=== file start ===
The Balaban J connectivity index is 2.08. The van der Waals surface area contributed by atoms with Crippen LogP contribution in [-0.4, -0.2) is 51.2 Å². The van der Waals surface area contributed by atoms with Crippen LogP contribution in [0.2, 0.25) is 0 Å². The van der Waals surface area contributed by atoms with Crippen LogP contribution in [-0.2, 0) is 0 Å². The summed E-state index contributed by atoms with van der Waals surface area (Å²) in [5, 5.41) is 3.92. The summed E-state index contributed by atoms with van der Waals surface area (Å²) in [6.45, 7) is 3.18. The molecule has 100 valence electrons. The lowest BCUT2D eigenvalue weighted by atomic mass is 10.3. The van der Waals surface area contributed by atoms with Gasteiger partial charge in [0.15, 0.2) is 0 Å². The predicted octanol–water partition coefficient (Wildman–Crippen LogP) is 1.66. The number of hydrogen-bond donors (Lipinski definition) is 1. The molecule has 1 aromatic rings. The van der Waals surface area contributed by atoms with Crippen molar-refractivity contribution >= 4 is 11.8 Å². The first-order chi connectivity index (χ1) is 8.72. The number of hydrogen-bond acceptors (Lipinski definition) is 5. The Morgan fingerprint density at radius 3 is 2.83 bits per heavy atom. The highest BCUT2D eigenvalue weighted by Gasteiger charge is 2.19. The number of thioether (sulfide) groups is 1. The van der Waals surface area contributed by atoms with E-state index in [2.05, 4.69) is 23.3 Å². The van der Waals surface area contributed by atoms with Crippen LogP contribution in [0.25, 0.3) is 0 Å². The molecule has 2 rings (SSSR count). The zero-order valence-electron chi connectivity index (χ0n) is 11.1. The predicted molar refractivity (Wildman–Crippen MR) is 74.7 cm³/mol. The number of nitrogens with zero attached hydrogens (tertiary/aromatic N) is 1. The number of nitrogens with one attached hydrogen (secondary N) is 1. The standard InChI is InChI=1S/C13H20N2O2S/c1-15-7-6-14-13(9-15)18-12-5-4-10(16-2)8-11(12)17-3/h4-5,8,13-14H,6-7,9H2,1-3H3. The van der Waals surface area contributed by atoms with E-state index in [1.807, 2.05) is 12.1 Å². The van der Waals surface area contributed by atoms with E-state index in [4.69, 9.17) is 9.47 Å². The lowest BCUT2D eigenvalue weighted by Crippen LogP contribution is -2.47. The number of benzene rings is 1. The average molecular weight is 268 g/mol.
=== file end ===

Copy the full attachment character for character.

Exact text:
The Balaban J connectivity index is 2.08. The van der Waals surface area contributed by atoms with Crippen LogP contribution in [-0.4, -0.2) is 51.2 Å². The van der Waals surface area contributed by atoms with Crippen LogP contribution in [0.2, 0.25) is 0 Å². The van der Waals surface area contributed by atoms with Crippen LogP contribution in [-0.2, 0) is 0 Å². The summed E-state index contributed by atoms with van der Waals surface area (Å²) in [5, 5.41) is 3.92. The summed E-state index contributed by atoms with van der Waals surface area (Å²) in [6.45, 7) is 3.18. The molecule has 100 valence electrons. The lowest BCUT2D eigenvalue weighted by atomic mass is 10.3. The van der Waals surface area contributed by atoms with Gasteiger partial charge in [0.15, 0.2) is 0 Å². The predicted octanol–water partition coefficient (Wildman–Crippen LogP) is 1.66. The number of hydrogen-bond donors (Lipinski definition) is 1. The molecule has 1 aromatic rings. The van der Waals surface area contributed by atoms with Crippen molar-refractivity contribution >= 4 is 11.8 Å². The first-order chi connectivity index (χ1) is 8.72. The number of hydrogen-bond acceptors (Lipinski definition) is 5. The Morgan fingerprint density at radius 3 is 2.83 bits per heavy atom. The highest BCUT2D eigenvalue weighted by Gasteiger charge is 2.19. The number of thioether (sulfide) groups is 1. The van der Waals surface area contributed by atoms with E-state index in [2.05, 4.69) is 23.3 Å². The van der Waals surface area contributed by atoms with Crippen LogP contribution in [0.25, 0.3) is 0 Å². The molecule has 2 rings (SSSR count). The zero-order valence-electron chi connectivity index (χ0n) is 11.1. The predicted molar refractivity (Wildman–Crippen MR) is 74.7 cm³/mol. The number of nitrogens with zero attached hydrogens (tertiary/aromatic N) is 1. The number of nitrogens with one attached hydrogen (secondary N) is 1. The standard InChI is InChI=1S/C13H20N2O2S/c1-15-7-6-14-13(9-15)18-12-5-4-10(16-2)8-11(12)17-3/h4-5,8,13-14H,6-7,9H2,1-3H3. The van der Waals surface area contributed by atoms with E-state index in [1.807, 2.05) is 12.1 Å². The van der Waals surface area contributed by atoms with E-state index in [4.69, 9.17) is 9.47 Å². The lowest BCUT2D eigenvalue weighted by Crippen LogP contribution is -2.47. The number of benzene rings is 1. The average molecular weight is 268 g/mol.